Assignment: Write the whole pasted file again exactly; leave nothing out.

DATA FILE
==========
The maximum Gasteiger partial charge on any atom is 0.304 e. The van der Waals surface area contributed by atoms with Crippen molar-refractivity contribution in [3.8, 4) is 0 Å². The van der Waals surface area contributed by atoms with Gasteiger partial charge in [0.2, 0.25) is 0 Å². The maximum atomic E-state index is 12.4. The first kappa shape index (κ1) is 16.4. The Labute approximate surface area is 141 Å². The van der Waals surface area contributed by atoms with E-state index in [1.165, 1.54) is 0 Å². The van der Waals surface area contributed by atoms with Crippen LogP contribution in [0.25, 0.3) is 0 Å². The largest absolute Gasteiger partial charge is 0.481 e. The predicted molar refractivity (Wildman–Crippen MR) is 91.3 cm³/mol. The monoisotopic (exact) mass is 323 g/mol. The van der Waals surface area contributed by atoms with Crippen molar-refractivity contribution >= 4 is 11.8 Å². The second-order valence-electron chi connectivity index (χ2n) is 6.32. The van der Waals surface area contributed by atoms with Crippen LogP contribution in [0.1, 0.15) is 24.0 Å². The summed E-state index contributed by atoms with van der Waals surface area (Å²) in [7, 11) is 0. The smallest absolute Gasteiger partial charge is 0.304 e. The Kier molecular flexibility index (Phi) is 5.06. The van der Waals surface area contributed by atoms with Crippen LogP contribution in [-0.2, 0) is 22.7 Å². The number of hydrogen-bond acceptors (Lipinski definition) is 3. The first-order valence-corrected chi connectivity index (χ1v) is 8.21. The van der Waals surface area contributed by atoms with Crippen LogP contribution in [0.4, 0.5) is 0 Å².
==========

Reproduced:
The maximum Gasteiger partial charge on any atom is 0.304 e. The van der Waals surface area contributed by atoms with Crippen molar-refractivity contribution in [3.8, 4) is 0 Å². The van der Waals surface area contributed by atoms with Gasteiger partial charge in [0.2, 0.25) is 0 Å². The maximum atomic E-state index is 12.4. The first kappa shape index (κ1) is 16.4. The Labute approximate surface area is 141 Å². The van der Waals surface area contributed by atoms with E-state index in [1.165, 1.54) is 0 Å². The van der Waals surface area contributed by atoms with Crippen LogP contribution in [0.25, 0.3) is 0 Å². The largest absolute Gasteiger partial charge is 0.481 e. The predicted molar refractivity (Wildman–Crippen MR) is 91.3 cm³/mol. The monoisotopic (exact) mass is 323 g/mol. The van der Waals surface area contributed by atoms with Crippen molar-refractivity contribution >= 4 is 11.8 Å². The second-order valence-electron chi connectivity index (χ2n) is 6.32. The van der Waals surface area contributed by atoms with Crippen LogP contribution in [0.1, 0.15) is 24.0 Å². The summed E-state index contributed by atoms with van der Waals surface area (Å²) in [7, 11) is 0. The smallest absolute Gasteiger partial charge is 0.304 e. The Kier molecular flexibility index (Phi) is 5.06. The van der Waals surface area contributed by atoms with Crippen LogP contribution in [-0.2, 0) is 22.7 Å². The number of hydrogen-bond acceptors (Lipinski definition) is 3. The first-order valence-corrected chi connectivity index (χ1v) is 8.21. The van der Waals surface area contributed by atoms with Crippen LogP contribution in [0.4, 0.5) is 0 Å².